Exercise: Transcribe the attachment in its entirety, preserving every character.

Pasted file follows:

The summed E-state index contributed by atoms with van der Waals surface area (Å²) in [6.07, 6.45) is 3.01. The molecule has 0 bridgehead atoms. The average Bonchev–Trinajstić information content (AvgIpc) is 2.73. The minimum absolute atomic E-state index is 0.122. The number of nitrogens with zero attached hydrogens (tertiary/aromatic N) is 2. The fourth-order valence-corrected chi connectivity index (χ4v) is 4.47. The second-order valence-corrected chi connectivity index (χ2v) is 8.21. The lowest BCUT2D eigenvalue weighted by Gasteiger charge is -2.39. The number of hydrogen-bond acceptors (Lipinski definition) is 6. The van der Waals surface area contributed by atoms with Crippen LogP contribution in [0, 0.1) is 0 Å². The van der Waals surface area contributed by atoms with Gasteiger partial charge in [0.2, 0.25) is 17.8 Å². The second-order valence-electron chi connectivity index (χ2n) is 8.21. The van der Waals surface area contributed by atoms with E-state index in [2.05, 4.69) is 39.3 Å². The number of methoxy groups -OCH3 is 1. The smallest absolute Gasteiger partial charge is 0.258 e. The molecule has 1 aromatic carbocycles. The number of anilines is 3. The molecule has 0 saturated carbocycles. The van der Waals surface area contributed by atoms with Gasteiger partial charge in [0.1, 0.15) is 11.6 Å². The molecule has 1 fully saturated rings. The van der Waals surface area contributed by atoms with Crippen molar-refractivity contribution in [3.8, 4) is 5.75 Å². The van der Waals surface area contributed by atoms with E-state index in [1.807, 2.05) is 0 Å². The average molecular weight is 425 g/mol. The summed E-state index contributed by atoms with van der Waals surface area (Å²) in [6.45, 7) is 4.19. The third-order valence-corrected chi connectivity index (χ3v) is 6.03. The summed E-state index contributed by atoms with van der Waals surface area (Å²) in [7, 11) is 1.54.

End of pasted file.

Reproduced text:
The summed E-state index contributed by atoms with van der Waals surface area (Å²) in [6.07, 6.45) is 3.01. The molecule has 0 bridgehead atoms. The average Bonchev–Trinajstić information content (AvgIpc) is 2.73. The minimum absolute atomic E-state index is 0.122. The number of nitrogens with zero attached hydrogens (tertiary/aromatic N) is 2. The fourth-order valence-corrected chi connectivity index (χ4v) is 4.47. The second-order valence-corrected chi connectivity index (χ2v) is 8.21. The lowest BCUT2D eigenvalue weighted by Gasteiger charge is -2.39. The number of hydrogen-bond acceptors (Lipinski definition) is 6. The van der Waals surface area contributed by atoms with Crippen LogP contribution in [0, 0.1) is 0 Å². The van der Waals surface area contributed by atoms with Gasteiger partial charge in [0.2, 0.25) is 17.8 Å². The second-order valence-electron chi connectivity index (χ2n) is 8.21. The van der Waals surface area contributed by atoms with E-state index in [2.05, 4.69) is 39.3 Å². The number of methoxy groups -OCH3 is 1. The smallest absolute Gasteiger partial charge is 0.258 e. The molecule has 1 aromatic carbocycles. The number of anilines is 3. The molecule has 0 saturated carbocycles. The van der Waals surface area contributed by atoms with Gasteiger partial charge in [0.1, 0.15) is 11.6 Å². The molecule has 1 fully saturated rings. The van der Waals surface area contributed by atoms with Crippen molar-refractivity contribution in [3.8, 4) is 5.75 Å². The van der Waals surface area contributed by atoms with E-state index in [1.807, 2.05) is 0 Å². The average molecular weight is 425 g/mol. The summed E-state index contributed by atoms with van der Waals surface area (Å²) in [6.45, 7) is 4.19. The third-order valence-corrected chi connectivity index (χ3v) is 6.03. The summed E-state index contributed by atoms with van der Waals surface area (Å²) in [7, 11) is 1.54.